WINNIPEG — WARNING: An image in this article may be disturbing to some viewers. Discretion is advised.
Tataskweyak Cree Nation (TCN) is one of more than 55 First Nation communities in Canada under a long-term boil water advisory and has been for the last four years.
On Thursday, the First Nation’s Chief and NDP MP Niki Ashton called on Ottawa to restore clean drinking water.
TCN has said the Canadian government has failed to deliver on the promise of clean drinking water for their community.
“We can no longer ignore it anymore. We have to fight for our people,” said TCN Chief Doreen Spence. “We matter like all other Canadians.”
Spence said they are left with no choice but to bring the issue – a basic human right – to the United Nations.
“They rely on water being shipped in for drinking. The water in TCN is making people sick. Stomach illnesses are widespread in the community. Children are covered with intense skin rashes and sores from bathing in the treated tap water,” said Ashton.
“You know that causes them to feel embarrassed about their skin,” said Spence.
This has been before the court since 2019 and was approved as a class-action lawsuit in 2020.
Class counsel on the lawsuit Michael Rosenberg said, after the lawsuit was filed funds were provided by the federal government for a weekly shipment of 1,500 cases of water.
Spence said the water is distributed to 2,300 people living on reserve and runs out very quickly, leaving people to pay for fresh water out of pocket.
If people can’t afford it, residents must drive to a nearby lake and drill through ice.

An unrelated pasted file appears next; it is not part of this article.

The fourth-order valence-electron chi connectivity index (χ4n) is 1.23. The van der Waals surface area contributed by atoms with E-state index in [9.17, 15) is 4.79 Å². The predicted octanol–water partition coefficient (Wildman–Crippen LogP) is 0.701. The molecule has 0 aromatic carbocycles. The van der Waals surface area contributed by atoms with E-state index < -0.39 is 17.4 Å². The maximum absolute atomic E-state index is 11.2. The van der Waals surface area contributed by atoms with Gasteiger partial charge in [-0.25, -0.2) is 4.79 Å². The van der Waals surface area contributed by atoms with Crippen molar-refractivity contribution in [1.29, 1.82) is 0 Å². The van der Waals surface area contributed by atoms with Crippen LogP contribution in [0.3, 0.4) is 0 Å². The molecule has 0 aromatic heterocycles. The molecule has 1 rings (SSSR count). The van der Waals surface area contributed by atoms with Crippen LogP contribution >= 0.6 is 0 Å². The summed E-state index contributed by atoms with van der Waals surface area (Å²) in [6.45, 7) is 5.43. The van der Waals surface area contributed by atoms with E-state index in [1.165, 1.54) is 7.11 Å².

Rosenberg said in 2006 and again in 2019, TCN did a feasibility study to draw clean water from Assean Lake.
“To date, there has been no funding advanced to move that project to the planning stage so that the water intake might actually be built and the drinking water advisory in this community actually lifted,” said Rosenberg.
A spokesperson for Federal Indigenous Services Minister Marc Miller’s office told CTV News the government is committed to ending all long-term drinking water advisories on reserves.
“With regards to Tataskweyak Cree Nation, Indigenous Services Canada (ISC) has supported the community in the repairs and upgrades to their water treatment centre to ensure water quality continues to meet approved guidelines.”
The spokesperson said the government respects the right of Indigenous groups, including TCN, to seek intervention of the courts. They would not comment further on the TCN case as it is before the courts.
Since 2016, ISC has provided over $23.5 million toward water and wastewater upgrades, which has provided a new lagoon, lift station, distribution lines, and repairs and upgrades to the water treatment plant, as well as a detailed source water study.
A further investment of approximately $700,000 is planned for 2020/21 to complete water and wastewater work.
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